Targeted neurorehabilitation strategies in post-stroke aphasia

Priyanka Shah-Basak, Olga Boukrina, Xin Ran Li, Fatima Jebahi, Aneta Kielar

Research output: Contribution to journalArticlepeer-review

Abstract

Background: Aphasia is a debilitating language impairment, affecting millions of people worldwide. About 40% of stroke survivors develop chronic aphasia, resulting in life-long disability. Objective: This review examines extrinsic and intrinsic neuromodulation techniques, aimed at enhancing the effects of speech and language therapies in stroke survivors with aphasia. Methods: We discuss the available evidence supporting the use of transcranial direct current stimulation (tDCS), repetitive transcranial magnetic stimulation, and functional MRI (fMRI) real-time neurofeedback in aphasia rehabilitation. Results: This review systematically evaluates studies focusing on efficacy and implementation of specialized methods for post-treatment outcome optimization and transfer to functional skills. It considers stimulation target determination and various targeting approaches. The translation of neuromodulation interventions to clinical practice is explored, emphasizing generalization and functional communication. The review also covers real-time fMRI neurofeedback, discussing current evidence for efficacy and essential implementation parameters. Finally, we address future directions for neuromodulation research in aphasia. Conclusions: This comprehensive review aims to serve as a resource for a broad audience of researchers and clinicians interested in incorporating neuromodulation for advancing aphasia care.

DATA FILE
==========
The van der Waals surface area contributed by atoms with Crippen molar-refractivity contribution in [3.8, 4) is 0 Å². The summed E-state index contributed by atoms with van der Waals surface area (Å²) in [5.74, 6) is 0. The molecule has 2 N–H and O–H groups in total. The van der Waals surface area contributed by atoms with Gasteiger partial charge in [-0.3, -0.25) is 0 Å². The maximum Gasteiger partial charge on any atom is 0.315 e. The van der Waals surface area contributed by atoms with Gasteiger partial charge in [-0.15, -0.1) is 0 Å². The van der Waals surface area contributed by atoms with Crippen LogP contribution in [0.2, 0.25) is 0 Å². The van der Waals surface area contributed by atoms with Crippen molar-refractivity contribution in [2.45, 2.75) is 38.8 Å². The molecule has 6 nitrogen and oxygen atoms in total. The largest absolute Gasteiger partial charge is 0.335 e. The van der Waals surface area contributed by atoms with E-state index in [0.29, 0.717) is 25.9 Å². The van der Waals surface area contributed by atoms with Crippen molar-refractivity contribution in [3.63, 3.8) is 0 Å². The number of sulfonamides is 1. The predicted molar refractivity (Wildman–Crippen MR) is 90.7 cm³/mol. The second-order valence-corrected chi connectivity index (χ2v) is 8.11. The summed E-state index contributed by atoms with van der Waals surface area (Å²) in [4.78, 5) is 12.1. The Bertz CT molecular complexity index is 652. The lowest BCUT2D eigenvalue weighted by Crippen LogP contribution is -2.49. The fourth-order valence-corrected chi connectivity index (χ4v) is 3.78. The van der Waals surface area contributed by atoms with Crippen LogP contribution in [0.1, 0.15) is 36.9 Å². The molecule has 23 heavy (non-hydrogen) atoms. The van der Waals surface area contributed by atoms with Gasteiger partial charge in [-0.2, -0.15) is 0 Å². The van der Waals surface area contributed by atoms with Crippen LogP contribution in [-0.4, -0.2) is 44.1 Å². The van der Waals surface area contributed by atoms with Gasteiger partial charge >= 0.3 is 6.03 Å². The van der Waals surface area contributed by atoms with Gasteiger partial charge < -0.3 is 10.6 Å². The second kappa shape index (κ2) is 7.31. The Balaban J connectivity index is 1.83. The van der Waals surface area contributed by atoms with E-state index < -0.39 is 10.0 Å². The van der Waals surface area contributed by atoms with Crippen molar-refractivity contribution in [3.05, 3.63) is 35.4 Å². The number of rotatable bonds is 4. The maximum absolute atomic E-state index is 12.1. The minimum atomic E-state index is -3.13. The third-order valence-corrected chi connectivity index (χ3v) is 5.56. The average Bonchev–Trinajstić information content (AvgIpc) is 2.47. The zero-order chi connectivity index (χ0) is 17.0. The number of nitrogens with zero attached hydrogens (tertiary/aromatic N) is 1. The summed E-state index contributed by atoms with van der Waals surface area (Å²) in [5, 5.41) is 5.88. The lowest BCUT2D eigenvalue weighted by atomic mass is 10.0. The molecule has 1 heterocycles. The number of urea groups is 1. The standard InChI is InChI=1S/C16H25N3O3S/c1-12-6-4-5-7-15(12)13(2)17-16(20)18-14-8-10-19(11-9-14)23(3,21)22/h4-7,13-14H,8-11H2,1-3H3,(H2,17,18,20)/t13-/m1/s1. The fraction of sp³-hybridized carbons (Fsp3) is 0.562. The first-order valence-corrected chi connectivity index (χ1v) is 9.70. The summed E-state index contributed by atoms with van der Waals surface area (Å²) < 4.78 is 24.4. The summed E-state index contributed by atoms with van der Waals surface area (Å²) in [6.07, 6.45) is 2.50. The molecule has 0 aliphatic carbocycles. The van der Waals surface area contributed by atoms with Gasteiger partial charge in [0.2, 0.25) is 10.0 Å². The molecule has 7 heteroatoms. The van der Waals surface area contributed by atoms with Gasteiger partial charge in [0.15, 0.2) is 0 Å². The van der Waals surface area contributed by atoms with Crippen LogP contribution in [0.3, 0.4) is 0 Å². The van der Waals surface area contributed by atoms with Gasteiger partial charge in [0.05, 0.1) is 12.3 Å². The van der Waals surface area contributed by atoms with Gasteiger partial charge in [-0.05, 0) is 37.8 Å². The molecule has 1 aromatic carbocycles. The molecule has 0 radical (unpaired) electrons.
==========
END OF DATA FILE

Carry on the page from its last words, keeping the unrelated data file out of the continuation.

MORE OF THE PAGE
Original languageEnglish (US)
Pages (from-to)129-191
Number of pages63
JournalRestorative Neurology and Neuroscience
Volume41
Issue number3-4
DOIs
StatePublished - Dec 8 2023

Keywords

  • Stroke
  • aphasia
  • fMRI
  • generalization
  • neuromodulation
  • rTMS
  • real-time neurofeedback
  • tDCS

ASJC Scopus subject areas

  • Neurology
  • Developmental Neuroscience
  • Clinical Neurology

Fingerprint

Dive into the research topics of 'Targeted neurorehabilitation strategies in post-stroke aphasia'. Together they form a unique fingerprint.

Cite this